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Dominique Zinkpè

Dominique Zinkpè

1969 - Present

Dominique Zinkpè

Zinkpè was born in Cotonou, the capital of Benin and is one of the most recognisable contemporary artists to emerge from Benin.

Artistically, Zinkpè is just as atypical. His paintings have a very distinctive and instantly recognisable style, with bright colours, bold lines, human forms, and a whirl of action on the canvas.

His work is influenced by Benin’s rich history and his immediate African surroundings. Zinkpè’s paintings have a surrealist quality – loose figures battle and swim on the canvas. Nurturing fertile women often appear in Zinkpè’s work recalling themes of desire and motherhood. He uses a mixture of oil, acrylics and found objects on his canvas and leaves large areas of empty space. Zinkpè’s paintings can be jarring and unsettling, informed by animism, religion and his own internal struggles. Zinkpè’s sculptures are no less arresting. Many of them consist of assemblages of carved wooded Ibeji dolls that engage the Yoruba concept of twinship.

Zinkpè is a man possessed. Possessed by his art, ideas, and beliefs. His art is a fluent mix of stylistic influences from just about every area, a product of Benin’s history. His ideas are expressed through motifs that neatly trace the various powers that fought for control of the continent – both religious and political. His beliefs are the solid footing for his art, which is a pragmatic medium for the transmission of his message.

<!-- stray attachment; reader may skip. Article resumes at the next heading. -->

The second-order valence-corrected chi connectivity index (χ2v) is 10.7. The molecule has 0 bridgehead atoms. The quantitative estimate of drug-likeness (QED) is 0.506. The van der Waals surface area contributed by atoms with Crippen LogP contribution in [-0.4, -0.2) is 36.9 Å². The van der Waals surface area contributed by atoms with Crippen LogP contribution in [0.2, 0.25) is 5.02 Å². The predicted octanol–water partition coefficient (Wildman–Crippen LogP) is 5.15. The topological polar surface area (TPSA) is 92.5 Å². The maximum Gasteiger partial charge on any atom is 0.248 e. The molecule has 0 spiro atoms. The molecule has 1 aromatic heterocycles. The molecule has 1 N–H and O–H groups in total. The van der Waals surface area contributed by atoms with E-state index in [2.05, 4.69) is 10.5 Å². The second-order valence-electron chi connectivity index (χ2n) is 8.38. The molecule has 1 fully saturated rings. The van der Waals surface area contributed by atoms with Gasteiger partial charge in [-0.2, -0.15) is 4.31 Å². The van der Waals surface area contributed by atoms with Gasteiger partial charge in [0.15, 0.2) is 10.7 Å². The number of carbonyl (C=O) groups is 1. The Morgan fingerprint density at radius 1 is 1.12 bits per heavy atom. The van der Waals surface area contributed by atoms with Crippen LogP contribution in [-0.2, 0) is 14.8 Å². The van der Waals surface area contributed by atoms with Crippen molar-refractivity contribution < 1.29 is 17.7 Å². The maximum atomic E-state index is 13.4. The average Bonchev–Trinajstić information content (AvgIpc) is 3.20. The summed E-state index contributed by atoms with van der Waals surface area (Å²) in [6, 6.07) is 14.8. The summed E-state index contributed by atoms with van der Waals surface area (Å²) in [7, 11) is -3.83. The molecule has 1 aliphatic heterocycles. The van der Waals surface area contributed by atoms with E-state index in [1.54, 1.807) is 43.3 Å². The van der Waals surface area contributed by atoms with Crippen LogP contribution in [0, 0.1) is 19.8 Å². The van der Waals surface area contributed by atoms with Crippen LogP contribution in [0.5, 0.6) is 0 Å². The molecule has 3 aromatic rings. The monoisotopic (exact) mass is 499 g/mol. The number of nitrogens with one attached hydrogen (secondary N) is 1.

Dominique Zinkpè was awarded the Prix Jeune Talent Africa in 1993 and won the Prix Umeoa at the 2002 Dakar Biennale.

Dominique Zinkpè is featured in the Zeitz MOCAA exhibition, Growbox Art Project supported by African Artists for Development (AAD). The piece he created is a monumental cross atop the GrowBox itself. It has an oblique slant to the top of the vertical and a circular cross-section. The cross is entirely covered with his totem Ibedji, and more Ibedji stand around the foot of the cross, along the perimeter of the GrowBox. Zinkpè explains his choice simply. “It’s for growing things. I decided to grow a cross.” He elaborates. “It’s about being human, what makes us human. We are all condemned. We are human beings. We are born, we live, we suffer. We evolve, but we experience pain. We all have a cross to bear.”